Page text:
COVID-19 High Dependency Unit commissioned at Akwatia

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Health Treatment Unit
Treatment Unit

The Christian Health Association of Ghana on Wednesday commissioned a High Dependency Unit (HDU) at the St Dominic Hospital at Akwatia to aid the management of severe COVID-19 cases in the Eastern Region.

The Unit, provided under the Association’s COVID-19 Response and Institutional Capacity Building (CRIB) project, with funding from the UK, would also serve as a centre for the management of post COVID-19 complications.

It is expected to help limit the referral of advanced cases to regional and national health facilities.

The CRIB Project was developed to enable the Association partner the Ministry of Health in the effective management of the COVID-19 pandemic.

Dr Peter Yeboah, the Executive Director of the Christian Health Association of Ghana (CHAG), speaking at the commissioning of the High Dependency Unit, said Akwatia’s Unit was one of three established in the country, with the other two at Bawku in the Upper East Region, and Berekum in the Bono Region, at a cost of GHS800,000.

The four-bed capacity HDU has been refurbished with a ventilator, monitors that allows health personnel to check and monitor patients’ vitals, and infusion pumps for the administration of accurate doses of medication to persons with comorbidities.

Dr Yeboah said adequate health personnel had been trained to man the Unit, intended to serve and provide buffer for case management in the northern and middle belts of the country.

He said Ghana needed to have a system that enhanced early case detection, identification, and better management of patients who could quickly deteriorate, particularly those with multiple comorbidities and complications related to off-label treatments.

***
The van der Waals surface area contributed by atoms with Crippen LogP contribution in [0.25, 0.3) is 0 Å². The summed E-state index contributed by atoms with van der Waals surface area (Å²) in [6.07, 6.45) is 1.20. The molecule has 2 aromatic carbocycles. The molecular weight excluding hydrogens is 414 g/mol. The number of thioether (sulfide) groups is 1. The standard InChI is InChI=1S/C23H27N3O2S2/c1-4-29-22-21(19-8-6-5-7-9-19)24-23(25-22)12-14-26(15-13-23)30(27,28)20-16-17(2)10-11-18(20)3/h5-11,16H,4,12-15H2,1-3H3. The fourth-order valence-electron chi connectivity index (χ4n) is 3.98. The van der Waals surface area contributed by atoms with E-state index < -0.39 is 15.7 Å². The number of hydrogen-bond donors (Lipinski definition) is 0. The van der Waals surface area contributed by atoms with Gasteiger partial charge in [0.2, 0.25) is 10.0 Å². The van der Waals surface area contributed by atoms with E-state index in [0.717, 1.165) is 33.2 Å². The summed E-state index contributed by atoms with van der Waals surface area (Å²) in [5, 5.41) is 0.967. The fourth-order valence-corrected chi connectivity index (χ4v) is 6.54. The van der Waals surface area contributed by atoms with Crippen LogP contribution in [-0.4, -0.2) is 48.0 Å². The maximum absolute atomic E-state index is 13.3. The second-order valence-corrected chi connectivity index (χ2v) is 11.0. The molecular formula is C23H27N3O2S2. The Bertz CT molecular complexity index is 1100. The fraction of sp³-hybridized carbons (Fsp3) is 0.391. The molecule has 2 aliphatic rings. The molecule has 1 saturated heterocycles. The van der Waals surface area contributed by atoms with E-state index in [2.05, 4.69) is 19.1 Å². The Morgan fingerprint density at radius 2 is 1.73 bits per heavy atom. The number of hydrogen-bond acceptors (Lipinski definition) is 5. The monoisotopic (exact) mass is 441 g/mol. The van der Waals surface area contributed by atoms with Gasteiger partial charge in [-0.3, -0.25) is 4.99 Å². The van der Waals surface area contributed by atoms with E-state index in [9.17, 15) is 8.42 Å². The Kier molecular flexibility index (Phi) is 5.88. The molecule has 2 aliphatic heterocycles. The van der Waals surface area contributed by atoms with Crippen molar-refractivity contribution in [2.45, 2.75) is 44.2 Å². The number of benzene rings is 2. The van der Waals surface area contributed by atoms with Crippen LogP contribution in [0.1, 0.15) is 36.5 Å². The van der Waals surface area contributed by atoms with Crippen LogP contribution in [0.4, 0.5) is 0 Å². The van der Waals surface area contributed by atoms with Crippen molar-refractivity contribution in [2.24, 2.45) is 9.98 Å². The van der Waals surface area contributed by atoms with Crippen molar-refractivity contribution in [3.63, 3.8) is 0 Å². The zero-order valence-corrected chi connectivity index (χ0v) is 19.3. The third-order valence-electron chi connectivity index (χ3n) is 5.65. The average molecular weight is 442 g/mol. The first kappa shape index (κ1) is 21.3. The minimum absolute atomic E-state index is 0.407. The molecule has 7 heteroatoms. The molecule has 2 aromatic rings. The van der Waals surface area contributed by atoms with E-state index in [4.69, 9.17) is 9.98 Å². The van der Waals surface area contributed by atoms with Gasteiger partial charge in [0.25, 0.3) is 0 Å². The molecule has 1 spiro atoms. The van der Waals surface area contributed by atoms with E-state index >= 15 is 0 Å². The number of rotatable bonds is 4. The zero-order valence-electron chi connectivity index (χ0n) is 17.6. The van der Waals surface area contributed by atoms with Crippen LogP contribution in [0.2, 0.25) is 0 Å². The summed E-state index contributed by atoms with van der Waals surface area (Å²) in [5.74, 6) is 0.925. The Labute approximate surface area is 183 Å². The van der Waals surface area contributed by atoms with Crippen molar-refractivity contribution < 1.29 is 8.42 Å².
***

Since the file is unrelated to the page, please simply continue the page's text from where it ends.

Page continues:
Madam Harriet Thompson, the British High Commissioner to Ghana, said there had been far too many COVID-19 related deaths, with 1,182 recorded in Ghana and over five million deaths globally.

She emphasised that the High Dependency Unit was a great initiative to improve the management of the disease in rural areas, address gaps in case management at the district level and reduce pressure on facilities at the regional level.

Madam Thompson congratulated the Government, community and religious leaders and all stakeholders for their contribution to Ghana’s successful management of the COVID-19 pandemic.

She urged the public to get vaccinated and adhere to the safety protocols as Christmas approached to avoid a surge in cases.
That would also help protect health services, families and put the economy back on track, she said.

Madam Thompson urged the staff of the St Dominic Hospital to be diligent in maintaining the equipment and provide excellent services to clients.

She said the equipment provided were not only for the treatment of COVID-19 but also for other health conditions and diseases.

The Reverend Father Abban, Administrator, St Dominic Hospital, said the Hospital had managed about 350 positive cases since the outbreak of the Covid-19 pandemic.

He said it had provided training for staff, engaged the community and enforced strict adherence to the COIVD-19 safety protocols.

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